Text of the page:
Sarah Kane’s ‘Blasted’ at The Other Room, Cardiff

As we left the theatre last week, we headed straight for the bar.

Unusual for me, usually I’m driving, and unusual for me because usually the theatre bar is closed post-production.

This was ‘The Other Room‘ at Porter’s Bar. Cardiff’s first pub theatre.

The Other Room

And this was the response to sitting in a space accommodating just 44 seats to watch the first production, of Blasted.

Messaged in advance to forearm me with the knowledge of how shocking the themes which underpin the play are, I read a few reviews, and felt that this was a production which should be seen, to understand just what theatre can accomplish. Naively perhaps, especially because my brain seems to have a habit of separation, so I was completely shocked by the final scenes, I may have read but I had chosen not to absorb. In a theatre space, with everything in front of you, there is no choice, tears may have been shed.

On taking the first sips of a much-needed drink, the suggestion that the production would continue to be absorbed over the coming days has rung true.

As all the reviews will tell you, Sarah Kane’s Blasted is shocking, and whether it is shocking in context, or with a view to shock for me in an unknown.

We choose what we read, we choose we watch on television or listen to on the radio. And whilst The Other Room handled the production sensitively, ensuring the audience understood ‘the escape route’, there is something about being in the theatre which, more so than a film, keeps you engaged.

The reality of this play is that we do not know, some choose not to, blissful ignorance, but this play deals with so many taboos, as always, the acceptance of war takes it place in our society, in some ways this acceptance has allowed the realities of war to be escaped, what we perceive we know, what we are most comfortable not knowing.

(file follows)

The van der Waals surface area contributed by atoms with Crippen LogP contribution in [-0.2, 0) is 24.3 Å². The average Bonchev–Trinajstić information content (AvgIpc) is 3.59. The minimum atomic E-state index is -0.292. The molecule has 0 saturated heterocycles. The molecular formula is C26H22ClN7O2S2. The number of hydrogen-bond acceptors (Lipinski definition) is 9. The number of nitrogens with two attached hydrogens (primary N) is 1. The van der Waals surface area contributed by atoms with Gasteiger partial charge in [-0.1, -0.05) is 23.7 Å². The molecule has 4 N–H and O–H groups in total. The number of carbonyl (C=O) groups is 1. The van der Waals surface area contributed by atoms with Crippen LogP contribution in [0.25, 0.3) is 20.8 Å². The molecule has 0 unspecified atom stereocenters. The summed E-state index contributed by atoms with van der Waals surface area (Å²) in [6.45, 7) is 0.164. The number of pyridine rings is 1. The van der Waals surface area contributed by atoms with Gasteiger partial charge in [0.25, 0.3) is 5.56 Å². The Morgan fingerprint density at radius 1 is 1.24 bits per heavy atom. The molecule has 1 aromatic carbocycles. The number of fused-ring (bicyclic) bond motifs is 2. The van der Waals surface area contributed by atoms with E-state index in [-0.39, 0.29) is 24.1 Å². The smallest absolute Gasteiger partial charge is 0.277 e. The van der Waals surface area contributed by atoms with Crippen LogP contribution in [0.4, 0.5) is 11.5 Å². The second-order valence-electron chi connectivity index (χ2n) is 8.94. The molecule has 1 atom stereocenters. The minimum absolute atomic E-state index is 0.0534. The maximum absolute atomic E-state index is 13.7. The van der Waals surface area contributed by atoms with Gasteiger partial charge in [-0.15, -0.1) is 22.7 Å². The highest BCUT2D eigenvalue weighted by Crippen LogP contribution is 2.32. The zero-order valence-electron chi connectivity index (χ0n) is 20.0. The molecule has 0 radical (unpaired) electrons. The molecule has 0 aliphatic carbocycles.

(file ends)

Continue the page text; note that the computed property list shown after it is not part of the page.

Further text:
As always, I am astounded by the actors, the characters created. Three characters who accept the 44-strong voyeurs into a hotel room in Leeds. I tried, and hopefully succeeded in hindsight, to remind myself that these were actors. As repulsed as I honestly was by Ian, that Christian Patterson as an actor did an astounding job, taking on scenes which even now typing this make me grimace.  That this is the first time I recall crying in the theatre, so convincing was the unfolding story. That of course I knew the reality (reinforced by reciting in my head “It’s not real”), but that how much you fall into the story in the position as voyeur that I could not help but focus on a point ‘off-scene’ to bring myself back.


Louise Collins as Cate added to the lack of control, how this fragile individual was able to be in this circumstance, the portrayal of Cate allowed the disgust toward Ian to grow, and yet somehow, it was possible to understand the change of power, as Cate became the stronger character, even if this was accomplished by a bargaining power few would aspire to achieve.

Over a week on, I am still not sure how I feel, and I think in itself this has to be a good thing.

Yes, some are more aware of the atrocities of war, and yes, some do not need to have this relived in a theatre setting to bring it home.

But as long as it causes disgust, is as long as we know we need to not sit back as commentators, but to know that it is not acceptable, a ‘call to action’ perhaps.

And, aside from this being a review of the production itself, to The Other Room, I wonder how people discover the wonders of fringe theatre, and that I have never heard of pub theatre to know how much this adds to Cardiff. But yes, this is definitely a welcome addition, I compare it to experiencing Maudie’s Rooms, a way to make theatre even more acceptable, a way to take theatre even further.

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